BRIEF DESCRIPTION OF THE DRAWINGS

[0014] Aspects of the present invention will be more readily apparent from the following description and appended claims when taken in conjunction with the accompanying drawings, in which:

[0015]FIG. 1 is a block diagram depicting a cable television (CATV) digital return path of the prior art.

[0016]FIG. 2 is a block diagram depicting a CATV return path according to one embodiment of the present invention.

[0017]FIG. 3 is a block diagram depicting an encoder that can be used in the CATV return path of FIG. 2, in accordance with one embodiment of the present invention.

[0018]FIG. 4A depicts a relationship between the A/D bits, Ax, of a large sample to the transport bits, Tx, generated by the encoder of FIG. 3.

[0019]FIG. 4B depicts a relationship between the A/D bits of a small sample to the transport bits generated by the encoder of FIG. 3.

[0020]FIG. 5 is a block diagram depicting a decoder that can be used in the CATV return path of FIG. 2, in accordance with one embodiment of the invention.

[0021]FIG. 6A depicts a relationship between the transport bits, Tx, and the D/A bits, Dx, of a large sample generated by the decoder of FIG. 5.

[0022]FIG. 6B depicts a relationship between the transport bits, Tx, and the D/A bits, Dx, of a small sample generated by the decoder of FIG. 5.

[0023]FIG. 7 is a block diagram depicting another encoder that can be used in the CATV return path of FIG. 2, in accordance with another embodiment of the present invention.

[0024]FIG. 8 is a block diagram depicting another decoder that can be used in the CATV return path of FIG. 2, in accordance with an embodiment of the present invention.

[0025]FIG. 9A depicts a relationship between the A/D bits, Ax, the transport bits, Tx, and the D/A bits, Dx, of a small positive sample generated by the decoder of FIG. 8.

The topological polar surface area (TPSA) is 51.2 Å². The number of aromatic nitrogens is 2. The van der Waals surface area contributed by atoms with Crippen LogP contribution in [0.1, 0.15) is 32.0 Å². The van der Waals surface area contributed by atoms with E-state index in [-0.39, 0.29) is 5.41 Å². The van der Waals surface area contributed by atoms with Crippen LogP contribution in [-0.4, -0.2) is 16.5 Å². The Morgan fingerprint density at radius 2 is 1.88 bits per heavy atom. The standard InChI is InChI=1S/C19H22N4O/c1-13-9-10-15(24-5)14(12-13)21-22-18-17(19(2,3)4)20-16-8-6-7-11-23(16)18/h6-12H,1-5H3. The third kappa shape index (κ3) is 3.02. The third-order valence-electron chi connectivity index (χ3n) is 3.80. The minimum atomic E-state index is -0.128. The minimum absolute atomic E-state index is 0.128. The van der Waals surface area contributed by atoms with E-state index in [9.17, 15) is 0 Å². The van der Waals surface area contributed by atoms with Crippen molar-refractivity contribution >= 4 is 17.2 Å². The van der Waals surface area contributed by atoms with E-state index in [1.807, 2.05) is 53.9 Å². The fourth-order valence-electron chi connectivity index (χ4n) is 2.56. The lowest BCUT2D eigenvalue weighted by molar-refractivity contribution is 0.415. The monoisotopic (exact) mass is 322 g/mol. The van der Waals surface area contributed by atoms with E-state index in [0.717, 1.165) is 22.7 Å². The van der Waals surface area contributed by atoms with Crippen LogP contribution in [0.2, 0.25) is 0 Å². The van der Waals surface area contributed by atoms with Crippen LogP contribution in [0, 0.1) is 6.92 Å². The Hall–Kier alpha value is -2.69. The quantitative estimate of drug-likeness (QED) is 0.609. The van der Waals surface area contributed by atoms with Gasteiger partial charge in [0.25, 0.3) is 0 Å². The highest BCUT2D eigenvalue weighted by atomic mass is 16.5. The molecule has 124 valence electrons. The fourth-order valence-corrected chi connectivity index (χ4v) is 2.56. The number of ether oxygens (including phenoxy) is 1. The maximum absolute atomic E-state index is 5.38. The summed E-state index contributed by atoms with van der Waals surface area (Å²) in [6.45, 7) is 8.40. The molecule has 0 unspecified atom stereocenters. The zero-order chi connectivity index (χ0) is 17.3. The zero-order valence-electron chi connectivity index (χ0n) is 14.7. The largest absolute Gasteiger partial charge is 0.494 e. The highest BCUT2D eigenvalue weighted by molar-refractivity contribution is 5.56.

[0026]FIG. 9B depicts a relationship between the A/D bits, Ax, the transport bits, Tx, and the D/A bits, Dx, of a small negative sample generated by the decoder of FIG. 8.

[0027]FIG. 9C depicts a relationship between the A/D bits, Ax, the transport bits, Tx, and the D/A bits, Dx, of a medium sample generated by the decoder of FIG. 8.

[0028]FIG. 9D depicts a relationship between the A/D bits, Ax, the transport bits, Tx, and the D/A bits, Dx, of a large sample generated by the decoder of FIG. 8.

DESCRIPTION OF THE PREFERRED EMBODIMENTS

[0029]FIG. 2 is a block diagram depicting a CATV return path 200 according to one embodiment of the present invention. At the CATV return path transmitter 210, a signal encoder 213 is coupled to receive and encode the data signal output of the A/D converter 112. The encoded data signal (output by the encoder 213) is provided to the optical transmitter 114 for transmission to a hub 220. At the hub 220, the signal receiver 122 recovers and generates a local replica of the encoded data signal, and a signal decoder 223 is coupled to receive and decode the encoded data signal. The output of the decoder 223, which is a decoded data signal, is provided to a D/A converter 124 for conversion into analog signals. In this embodiment, the signal encoder 213 and signal decoder 223 allow digital data to be transmitted across the optical link at a lower rate than N*F bits per second (where N is the number of bits and F is the sampling frequency of the A/D converter 112) without significant loss of performance.

[0030] One implementation of the signal encoder 213 is shown in FIG. 3. In the present example, the input signal from the A/D converter are N-bit samples Ax with bit AN−1, being the most significant and bit AO the least significant. With 2's complement representation of the value, bit AN−1 is a sign bit and bits AN−2 to A0 are the amplitude with extended sign. The output of the encoder 213 is N−1 bit samples to be transported. These N−1 bit samples are referred to herein as transport samples.